UK: The Court Of Appeal On Costs Budgeting: Henry v News Group Newspapers

Last Updated: 8 February 2013
Article by Adam Welsh

On 28 January 2013, the Court of Appeal upheld the Claimant's appeal against the costs award made by Senior Costs Judge Hurst in the High Court. In a unanimous decision, the Court of Appeal held that there was good reason to depart from the Claimant's Court approved costs budget in the circumstances.


The Claimant, a senior social worker employed by Haringey Council, was the victim of a sustained and vitriolic campaign by 'The Sun' newspaper following the death of the child known as "Baby P." The Claimant's claim for defamation was eventually settled by payment of an undisclosed sum and a public apology printed in the newspaper.

Following a disagreement over the amount of costs recoverable, the Claimant commenced detailed assessment proceedings arguing that the way in which the Defendant had conducted proceedings had caused her to incur a substantial amount of costs (£268,000) in excess of the agreed budget that could not reasonably have been predicted at the time the budget was prepared. In particular, the Claimant highlighted that the Defendant had served additional lists of documents, amended its defence on more than one occasion and requested further disclosure, questioning the disclosure already provided.

In response, the Defendant argued that there was no good reason to depart from the budget because the Claimant had failed to comply with practice direction 51D.

Practice Direction 51D

These proceedings were brought under a pilot costs management scheme concerning the cost of defamation proceedings. The scheme, embodied in practice direction 51D, requires that:

  • costs budgets are approved at the first case management conference;
  • the Court and the parties have a responsibility to manage the case in a proportionate manner and communicate regularly as proceedings progress; and
  • an approved budget will not be departed from unless the court is satisfied that there is good reason to do so.

High Court Judgment

At first instance, Senior Costs Judge Hurst held that:

  • there was no good reason to depart from the Court approved costs budget;
  • the Claimant did not keep either the Defendant or the Court informed that her budget was being exceeded;
  • whilst the Claimant could make out a very good case on detailed assessment for the costs incurred being reasonable and proportionate, the Claimant had largely ignored practice direction 51D; and
  • PD 51D was mandatory – if one party was unaware that the other party's budget had been significantly exceeded, the parties were no longer on equal footing and the purpose of the scheme was lost.

Court of Appeal Judgment

The Court of Appeal unanimously overruled the first instance decision. In the only written judgment, Lord Justice Moore-Bick held that:

  • Budgets are intended to provide a form of control rather than a license to conduct litigation in an unnecessarily expensive way. Equally, however, it may turn out for one reason or another than the proper conduct of the proceedings is more expensive than originally expected;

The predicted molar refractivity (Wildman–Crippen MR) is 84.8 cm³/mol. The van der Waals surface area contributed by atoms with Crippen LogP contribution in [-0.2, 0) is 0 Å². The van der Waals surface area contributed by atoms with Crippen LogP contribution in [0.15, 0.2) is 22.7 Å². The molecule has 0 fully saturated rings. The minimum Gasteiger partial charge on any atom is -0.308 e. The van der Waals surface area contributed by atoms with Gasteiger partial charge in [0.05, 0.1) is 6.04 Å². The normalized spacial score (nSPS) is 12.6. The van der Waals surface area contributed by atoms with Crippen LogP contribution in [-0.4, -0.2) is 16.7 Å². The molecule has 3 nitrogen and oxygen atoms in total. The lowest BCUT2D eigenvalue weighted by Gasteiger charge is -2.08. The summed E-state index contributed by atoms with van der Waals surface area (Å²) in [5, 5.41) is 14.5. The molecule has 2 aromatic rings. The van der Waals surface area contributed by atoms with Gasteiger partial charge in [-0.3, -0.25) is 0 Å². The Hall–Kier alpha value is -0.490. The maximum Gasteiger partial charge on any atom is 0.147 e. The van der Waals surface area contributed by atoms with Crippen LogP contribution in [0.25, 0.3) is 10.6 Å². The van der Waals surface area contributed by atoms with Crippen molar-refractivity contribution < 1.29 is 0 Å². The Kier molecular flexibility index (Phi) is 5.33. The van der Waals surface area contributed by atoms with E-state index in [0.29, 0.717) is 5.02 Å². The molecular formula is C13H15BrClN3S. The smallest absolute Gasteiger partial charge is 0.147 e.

• It is necessary for judges to take into account all the circumstances of the case with particular regard to the objective of the costs budgeting regime – to manage the litigation so that the costs of each party are proportionate to what is at stake and to ensure that the parties are on an equal footing;
  • A failure to exchange information about expenditure at regular intervals does not of itself put the parties on an unequal footing;
  • It could not be said that compliance with all the requirements of the practice direction was essential before a party can ask the Court to depart from the approved budget. It was just one factor. In this case, the Claimant, the Defendant and the Court could all be said to be at fault;
  • The failure of the Claimant's solicitors to observe the requirements of the practice direction did not put the Defendant at a significant disadvantage in terms of its ability to defend the claim, nor does it seem likely that it led to the incurring of costs that were unreasonable or disproportionate in amount. To penalise the Claimant for that reason alone (failure to comply with the practice direction) would be unreasonable and disproportionate;
  • The circumstances of the case meant that there was good reason to depart from the budget – the objects which the practice direction sought to achieve were not undermined.


Whilst ruling in the Claimant's favour and permitting a departure from the agreed budget, the Court of Appeal noted that budgets are intended to provide some constraint, although they are not intended to act as a cap on recoverable costs. However, in line with the Jackson cost reforms (which are effective from 1 April 2013), it would appear that circumstances in which it would be appropriate to depart from the agreed budget will be rare.

The content of this article is intended to provide a general guide to the subject matter. Specialist advice should be sought about your specific circumstances.

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